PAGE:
By Matt Cannizzaro and Daniel Farish
LAS VEGAS - Gene Ennis of Jamestown, Indiana, has witnessed the evolution of bowling first-hand.
Born in 1937, he began setting pins at his uncle's bowling center in 1947. That's when his love for the sport began, and it hasn't ended, despite retiring from the bowling business about 10 years ago.
"You know, I just never got out of it," said Ennis, who stormed onto the United States Bowling Congress Open Championships scene at the 1963 event in Buffalo, New York. "I've set pins, dressed lanes, managed, owned - pretty much anything you can do in a bowling center, I've done."
The 82-year-old right-hander has expressed his passion for bowling by competing in the USBC Open Championships for more than five decades, and he was recognized this week when he made his 50th appearance on the tournament lanes.
Ennis was the fifth of 23 bowlers scheduled to reach the milestone this year at the South Point Bowling Plaza, and he received a chevron, plaque and diamond lapel pin Wednesday to commemorate the achievement.
Growing up in a small town in Indiana, Ennis hasn't forgotten his roots. He has experienced the game from his uncle's quaint eight-lane bowling center to the grand venues of the USBC Open Championships, like the 78-lane National Bowling Stadium in Reno, Nevada, and this year's home, the 60-lane Bowling Plaza.
"You come to a place like this in Las Vegas, and I just appreciate it so much," Ennis said. "I remember where I came from. My uncle's bowling center was a small eight-lane house in the basement of a bar. You don't see much of that anymore."
Ennis was instrumental in the growth of bowling in the Indianapolis area, working with businessmen and builders in the area to construct many of the bowling centers still there today.
He also had a noteworthy impact on the national level, forging friendships with bowling elite, such as past Professional Bowlers Association Tour Tournament Director Harry Golden.
"I had a hand in building four of the 80-lane bowling centers in Indianapolis," Ennis said. I then moved down to Sarasota (Florida) and built a house down there. One of my good friends, Harry Golden, was the tournament director for the PBA, and I helped get them down there to Florida."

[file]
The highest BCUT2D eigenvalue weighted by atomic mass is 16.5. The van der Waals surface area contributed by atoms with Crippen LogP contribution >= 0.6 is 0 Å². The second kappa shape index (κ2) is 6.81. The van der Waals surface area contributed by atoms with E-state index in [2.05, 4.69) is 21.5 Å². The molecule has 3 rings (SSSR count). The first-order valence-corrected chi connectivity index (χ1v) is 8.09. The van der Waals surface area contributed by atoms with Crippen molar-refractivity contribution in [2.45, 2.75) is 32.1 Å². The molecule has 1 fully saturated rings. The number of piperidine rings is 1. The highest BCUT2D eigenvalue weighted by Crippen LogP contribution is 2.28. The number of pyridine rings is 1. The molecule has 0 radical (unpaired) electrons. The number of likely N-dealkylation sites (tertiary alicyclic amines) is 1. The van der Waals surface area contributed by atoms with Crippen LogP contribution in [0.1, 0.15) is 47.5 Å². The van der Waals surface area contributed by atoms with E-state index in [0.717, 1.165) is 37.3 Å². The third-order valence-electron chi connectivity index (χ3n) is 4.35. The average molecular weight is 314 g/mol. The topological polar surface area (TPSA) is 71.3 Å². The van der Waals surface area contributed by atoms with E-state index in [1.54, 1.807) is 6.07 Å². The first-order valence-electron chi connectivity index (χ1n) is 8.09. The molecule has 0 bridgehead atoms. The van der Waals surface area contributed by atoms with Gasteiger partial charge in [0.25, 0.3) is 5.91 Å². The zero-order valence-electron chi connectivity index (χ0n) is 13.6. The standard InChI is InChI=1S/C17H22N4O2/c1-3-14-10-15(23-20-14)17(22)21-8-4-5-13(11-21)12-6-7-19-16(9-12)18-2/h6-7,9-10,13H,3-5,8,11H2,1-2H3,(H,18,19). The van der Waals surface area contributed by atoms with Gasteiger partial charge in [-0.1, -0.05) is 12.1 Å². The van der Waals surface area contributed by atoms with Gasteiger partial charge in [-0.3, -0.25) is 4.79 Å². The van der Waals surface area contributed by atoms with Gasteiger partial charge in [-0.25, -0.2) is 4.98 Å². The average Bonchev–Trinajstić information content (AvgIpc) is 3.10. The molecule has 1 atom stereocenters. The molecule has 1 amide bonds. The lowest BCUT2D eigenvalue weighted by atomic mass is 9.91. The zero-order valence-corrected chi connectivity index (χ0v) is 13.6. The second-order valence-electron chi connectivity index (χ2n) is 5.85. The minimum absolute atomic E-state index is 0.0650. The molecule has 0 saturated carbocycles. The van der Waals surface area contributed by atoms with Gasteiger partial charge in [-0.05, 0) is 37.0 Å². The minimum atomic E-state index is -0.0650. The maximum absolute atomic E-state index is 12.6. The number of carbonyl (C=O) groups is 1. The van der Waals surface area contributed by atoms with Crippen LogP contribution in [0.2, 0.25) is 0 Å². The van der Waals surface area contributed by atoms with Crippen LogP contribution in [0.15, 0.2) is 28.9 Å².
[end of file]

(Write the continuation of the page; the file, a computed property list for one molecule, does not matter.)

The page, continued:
Life for Ennis wasn't restricted to bowling, however. He served his country even more proudly than he served his favorite sport.
Ennis was a United States paratrooper, a military parachutist, and being a member of the 101st Airborne Division out of Fort Campbell, Kentucky, is something that is incredibly important to him.
"I am very proud to have served my country," Ennis said. "It's something I put right up there with, well, anything else I've accomplished."
Anyone who has served, or is familiar with the armed forces, knows it instills a sense of duty, respect and commitment that often is not found in every day life.
It was those lessons that helped Ennis continue his streak at the Open Championships in 2017, when, just a day before he was supposed to bowl, he was laid up in a hospital room in Las Vegas.
"I started to have some discomfort a couple of days before, so I had to go to the hospital," Ennis said. "As it turned out, it was kidney stones. Well, on April 11, the stones were gone, and I told them 'OK, now that we are done, I've got to get out of here so I can go bowl.'"
Ennis was in the hospital April 11 and competing on the biggest stage in bowling on April 12. He insists that's the kind of dedication it takes to hit the 50-year mark.
In his Open Championships career, Ennis has knocked down 78,320 pins for a career average of 177.6. That includes sets of 499 in singles, 433 in doubles and 425 in team for a 1,357 all-events total this year at the South Point Bowling Plaza.
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